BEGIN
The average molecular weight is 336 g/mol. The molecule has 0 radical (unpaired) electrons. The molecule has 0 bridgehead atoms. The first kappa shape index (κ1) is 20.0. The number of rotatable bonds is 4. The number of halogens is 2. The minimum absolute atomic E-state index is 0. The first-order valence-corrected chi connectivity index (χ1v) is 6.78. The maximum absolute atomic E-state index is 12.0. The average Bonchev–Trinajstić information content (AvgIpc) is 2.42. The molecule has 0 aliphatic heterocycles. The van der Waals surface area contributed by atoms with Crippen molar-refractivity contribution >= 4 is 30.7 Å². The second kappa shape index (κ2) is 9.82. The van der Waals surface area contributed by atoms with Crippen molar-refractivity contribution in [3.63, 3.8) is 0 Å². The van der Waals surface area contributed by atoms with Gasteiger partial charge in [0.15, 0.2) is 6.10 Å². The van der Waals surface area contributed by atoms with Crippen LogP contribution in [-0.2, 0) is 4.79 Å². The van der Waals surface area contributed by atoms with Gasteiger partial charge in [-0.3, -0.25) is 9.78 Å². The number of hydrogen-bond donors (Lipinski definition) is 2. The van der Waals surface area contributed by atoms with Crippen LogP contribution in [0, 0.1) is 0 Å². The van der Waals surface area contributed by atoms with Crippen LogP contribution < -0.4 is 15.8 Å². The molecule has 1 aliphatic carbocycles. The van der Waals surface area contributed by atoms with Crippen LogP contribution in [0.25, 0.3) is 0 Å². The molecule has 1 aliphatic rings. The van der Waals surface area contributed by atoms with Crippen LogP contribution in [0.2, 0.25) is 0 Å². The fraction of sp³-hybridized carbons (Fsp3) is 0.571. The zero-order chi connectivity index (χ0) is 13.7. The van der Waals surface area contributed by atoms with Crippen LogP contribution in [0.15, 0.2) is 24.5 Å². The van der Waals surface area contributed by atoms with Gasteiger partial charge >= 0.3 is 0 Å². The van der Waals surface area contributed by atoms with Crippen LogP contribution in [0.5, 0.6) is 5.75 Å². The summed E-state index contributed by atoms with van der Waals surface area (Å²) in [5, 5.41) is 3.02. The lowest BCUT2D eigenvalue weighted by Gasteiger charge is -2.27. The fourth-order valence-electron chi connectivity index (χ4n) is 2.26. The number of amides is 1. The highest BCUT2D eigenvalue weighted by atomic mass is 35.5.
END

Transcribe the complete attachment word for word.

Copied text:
The average molecular weight is 336 g/mol. The molecule has 0 radical (unpaired) electrons. The molecule has 0 bridgehead atoms. The first kappa shape index (κ1) is 20.0. The number of rotatable bonds is 4. The number of halogens is 2. The minimum absolute atomic E-state index is 0. The first-order valence-corrected chi connectivity index (χ1v) is 6.78. The maximum absolute atomic E-state index is 12.0. The average Bonchev–Trinajstić information content (AvgIpc) is 2.42. The molecule has 0 aliphatic heterocycles. The van der Waals surface area contributed by atoms with Crippen molar-refractivity contribution >= 4 is 30.7 Å². The second kappa shape index (κ2) is 9.82. The van der Waals surface area contributed by atoms with Crippen molar-refractivity contribution in [3.63, 3.8) is 0 Å². The van der Waals surface area contributed by atoms with Gasteiger partial charge in [0.15, 0.2) is 6.10 Å². The van der Waals surface area contributed by atoms with Crippen LogP contribution in [-0.2, 0) is 4.79 Å². The van der Waals surface area contributed by atoms with Gasteiger partial charge in [-0.3, -0.25) is 9.78 Å². The number of hydrogen-bond donors (Lipinski definition) is 2. The van der Waals surface area contributed by atoms with Crippen LogP contribution in [0, 0.1) is 0 Å². The van der Waals surface area contributed by atoms with Crippen LogP contribution < -0.4 is 15.8 Å². The molecule has 1 aliphatic carbocycles. The van der Waals surface area contributed by atoms with Crippen LogP contribution in [0.25, 0.3) is 0 Å². The molecule has 1 aliphatic rings. The van der Waals surface area contributed by atoms with Crippen LogP contribution in [0.2, 0.25) is 0 Å². The fraction of sp³-hybridized carbons (Fsp3) is 0.571. The zero-order chi connectivity index (χ0) is 13.7. The van der Waals surface area contributed by atoms with Crippen LogP contribution in [0.15, 0.2) is 24.5 Å². The van der Waals surface area contributed by atoms with Gasteiger partial charge >= 0.3 is 0 Å². The van der Waals surface area contributed by atoms with Crippen LogP contribution in [0.5, 0.6) is 5.75 Å². The summed E-state index contributed by atoms with van der Waals surface area (Å²) in [5, 5.41) is 3.02. The lowest BCUT2D eigenvalue weighted by Gasteiger charge is -2.27. The fourth-order valence-electron chi connectivity index (χ4n) is 2.26. The number of amides is 1. The highest BCUT2D eigenvalue weighted by atomic mass is 35.5.